Monday, September 13, 2010

I am Sorry

I am Sorry

Unusual title to the article? Yes, I guess so too. But that was the most relevant topic I could think of writing on for this issue. As many would know, Jains all over the world are celebrating Paryushan Parv and on the day of Samvatsari, people say Micchami Dukdam to each other, which requests forgiveness from everybody we know if we have hurt them in any form whatsoever knowingly or unknowingly.

Sorry as per me is one of the strongest words that is grossly underused especially in the present day world. We commit more mistakes than we ever used to, be it at home, in the office, the college or even as we go somewhere on the street and confront strangers. But none of that results in an increase in the apologies. Why? Because something else has taken over us, its called EGO. Yes, wrote in caps because it is that big. Ego, a term largely associated with snobbish individuals who would throw around attitude for no reason is now a common trait available in abundance amongst kids, youngsters, middle aged and the elderly. Why? No reason whatsoever, just the feeling of being (read feeling) important. You have people get into arguments at the drop of a hat, and then continuing to argue till the other person gives up. Rarely would you find people owning up to faults, or even accepting part fault and apologizing to others to sort matters out. They feel insanely proud of ‘winning’ arguments and making the other person be looked down upon.

What does it take? I ask, to say the three magical words “I am Sorry.”.  Seems simple as simple could be, but I guess man finds it way too tough to say something that simple or bow down in front of somebody, even if they know that somebody is right and they are wrong.  Funny, very funny. While apologizing too much in life can make others think you are always on the defensive and never right, everybody must make an effort to ensure they apologies when required.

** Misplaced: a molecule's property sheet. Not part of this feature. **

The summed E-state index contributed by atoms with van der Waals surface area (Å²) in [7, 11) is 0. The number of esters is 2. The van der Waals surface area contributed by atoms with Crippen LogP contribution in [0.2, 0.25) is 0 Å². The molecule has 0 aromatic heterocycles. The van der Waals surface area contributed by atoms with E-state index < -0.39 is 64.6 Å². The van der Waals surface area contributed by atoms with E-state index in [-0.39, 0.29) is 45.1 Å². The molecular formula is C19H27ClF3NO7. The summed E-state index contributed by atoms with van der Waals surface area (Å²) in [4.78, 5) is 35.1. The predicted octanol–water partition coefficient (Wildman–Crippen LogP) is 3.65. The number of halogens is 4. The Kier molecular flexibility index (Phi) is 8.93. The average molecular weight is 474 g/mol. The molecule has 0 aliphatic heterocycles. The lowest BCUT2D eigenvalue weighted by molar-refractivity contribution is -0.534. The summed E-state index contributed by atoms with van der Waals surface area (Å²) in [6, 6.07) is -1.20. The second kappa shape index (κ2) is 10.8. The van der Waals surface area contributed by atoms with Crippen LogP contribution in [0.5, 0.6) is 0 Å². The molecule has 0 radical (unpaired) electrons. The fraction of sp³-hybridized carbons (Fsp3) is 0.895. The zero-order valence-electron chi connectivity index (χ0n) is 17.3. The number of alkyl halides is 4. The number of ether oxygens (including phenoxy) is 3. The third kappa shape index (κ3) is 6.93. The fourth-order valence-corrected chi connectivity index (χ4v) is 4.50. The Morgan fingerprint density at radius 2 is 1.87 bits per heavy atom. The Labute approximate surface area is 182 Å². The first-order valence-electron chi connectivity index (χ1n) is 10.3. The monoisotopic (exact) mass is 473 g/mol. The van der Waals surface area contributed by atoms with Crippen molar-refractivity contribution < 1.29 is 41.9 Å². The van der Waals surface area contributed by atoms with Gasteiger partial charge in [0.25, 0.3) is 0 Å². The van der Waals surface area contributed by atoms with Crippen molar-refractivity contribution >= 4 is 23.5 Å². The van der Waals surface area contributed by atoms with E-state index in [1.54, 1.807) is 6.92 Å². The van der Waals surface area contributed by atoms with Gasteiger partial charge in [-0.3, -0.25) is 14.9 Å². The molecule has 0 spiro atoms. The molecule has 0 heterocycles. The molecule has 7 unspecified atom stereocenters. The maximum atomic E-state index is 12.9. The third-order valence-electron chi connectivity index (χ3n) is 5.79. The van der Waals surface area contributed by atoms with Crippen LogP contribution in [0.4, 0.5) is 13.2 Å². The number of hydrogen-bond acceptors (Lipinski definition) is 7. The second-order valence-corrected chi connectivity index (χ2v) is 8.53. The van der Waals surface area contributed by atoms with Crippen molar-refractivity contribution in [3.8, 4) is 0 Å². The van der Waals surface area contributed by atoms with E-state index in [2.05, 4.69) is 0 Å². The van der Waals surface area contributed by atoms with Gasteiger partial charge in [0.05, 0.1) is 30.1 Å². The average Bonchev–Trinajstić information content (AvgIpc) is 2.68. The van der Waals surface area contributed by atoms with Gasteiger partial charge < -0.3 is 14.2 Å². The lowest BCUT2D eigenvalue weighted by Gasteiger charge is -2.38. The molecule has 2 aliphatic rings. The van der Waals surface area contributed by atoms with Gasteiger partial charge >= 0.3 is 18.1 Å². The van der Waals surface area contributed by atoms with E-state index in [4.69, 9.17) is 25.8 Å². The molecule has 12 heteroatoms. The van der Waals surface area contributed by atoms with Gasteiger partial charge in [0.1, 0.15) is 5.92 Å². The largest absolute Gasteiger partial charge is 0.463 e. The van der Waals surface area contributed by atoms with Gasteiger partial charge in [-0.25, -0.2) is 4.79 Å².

Religion has always meant to show us the larger picture which we all very conveniently forget. By saying Micchami Dukdam one day, you don’t really cover all the sins you have committed over the year, but it is supposed to be a reminder to not sin again. We should think twice if not thrice before speaking ill of others, we should contemplate multiple times before doing wrong things that may harm others and we must never ever deliberately bring upon harm on to others.

Having said all of that, I personally know that I speak a lot of ill of a lot of people mockingly or otherwise. I therefore extend my apology to all of them and you the readers through this medium. May you forgive me for mistakes that I commit, correct where required and help in making me a better writer and thus individual.

Sorry! :)

Prateek Raja Shah
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